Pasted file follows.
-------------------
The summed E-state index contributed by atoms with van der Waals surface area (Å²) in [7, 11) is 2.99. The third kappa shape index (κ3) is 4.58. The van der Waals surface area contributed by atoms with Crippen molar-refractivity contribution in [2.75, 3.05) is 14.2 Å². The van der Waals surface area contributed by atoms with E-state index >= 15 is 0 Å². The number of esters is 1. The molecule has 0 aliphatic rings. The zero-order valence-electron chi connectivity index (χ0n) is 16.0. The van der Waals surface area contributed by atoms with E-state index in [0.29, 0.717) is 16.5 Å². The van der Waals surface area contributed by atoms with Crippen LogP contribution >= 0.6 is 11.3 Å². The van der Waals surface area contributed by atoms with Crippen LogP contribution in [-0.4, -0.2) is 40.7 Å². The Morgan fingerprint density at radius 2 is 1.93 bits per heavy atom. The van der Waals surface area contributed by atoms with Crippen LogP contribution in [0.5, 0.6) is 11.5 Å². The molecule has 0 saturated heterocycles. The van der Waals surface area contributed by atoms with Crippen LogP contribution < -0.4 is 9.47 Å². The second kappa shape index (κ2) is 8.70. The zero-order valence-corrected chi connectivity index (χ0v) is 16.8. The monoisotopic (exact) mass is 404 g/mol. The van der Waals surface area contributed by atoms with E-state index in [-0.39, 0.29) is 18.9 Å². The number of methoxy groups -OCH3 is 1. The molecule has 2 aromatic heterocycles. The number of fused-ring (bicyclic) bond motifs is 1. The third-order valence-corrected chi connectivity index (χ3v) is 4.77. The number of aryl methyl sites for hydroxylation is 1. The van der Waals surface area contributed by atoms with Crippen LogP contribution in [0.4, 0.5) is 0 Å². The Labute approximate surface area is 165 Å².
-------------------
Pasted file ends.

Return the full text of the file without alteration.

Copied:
The summed E-state index contributed by atoms with van der Waals surface area (Å²) in [7, 11) is 2.99. The third kappa shape index (κ3) is 4.58. The van der Waals surface area contributed by atoms with Crippen molar-refractivity contribution in [2.75, 3.05) is 14.2 Å². The van der Waals surface area contributed by atoms with E-state index >= 15 is 0 Å². The number of esters is 1. The molecule has 0 aliphatic rings. The zero-order valence-electron chi connectivity index (χ0n) is 16.0. The van der Waals surface area contributed by atoms with E-state index in [0.29, 0.717) is 16.5 Å². The van der Waals surface area contributed by atoms with Crippen LogP contribution >= 0.6 is 11.3 Å². The van der Waals surface area contributed by atoms with Crippen LogP contribution in [-0.4, -0.2) is 40.7 Å². The Morgan fingerprint density at radius 2 is 1.93 bits per heavy atom. The van der Waals surface area contributed by atoms with Crippen LogP contribution in [0.5, 0.6) is 11.5 Å². The molecule has 0 saturated heterocycles. The van der Waals surface area contributed by atoms with Crippen LogP contribution < -0.4 is 9.47 Å². The second kappa shape index (κ2) is 8.70. The zero-order valence-corrected chi connectivity index (χ0v) is 16.8. The monoisotopic (exact) mass is 404 g/mol. The van der Waals surface area contributed by atoms with E-state index in [-0.39, 0.29) is 18.9 Å². The number of methoxy groups -OCH3 is 1. The molecule has 2 aromatic heterocycles. The number of fused-ring (bicyclic) bond motifs is 1. The third-order valence-corrected chi connectivity index (χ3v) is 4.77. The number of aryl methyl sites for hydroxylation is 1. The van der Waals surface area contributed by atoms with Crippen LogP contribution in [0.4, 0.5) is 0 Å². The Labute approximate surface area is 165 Å².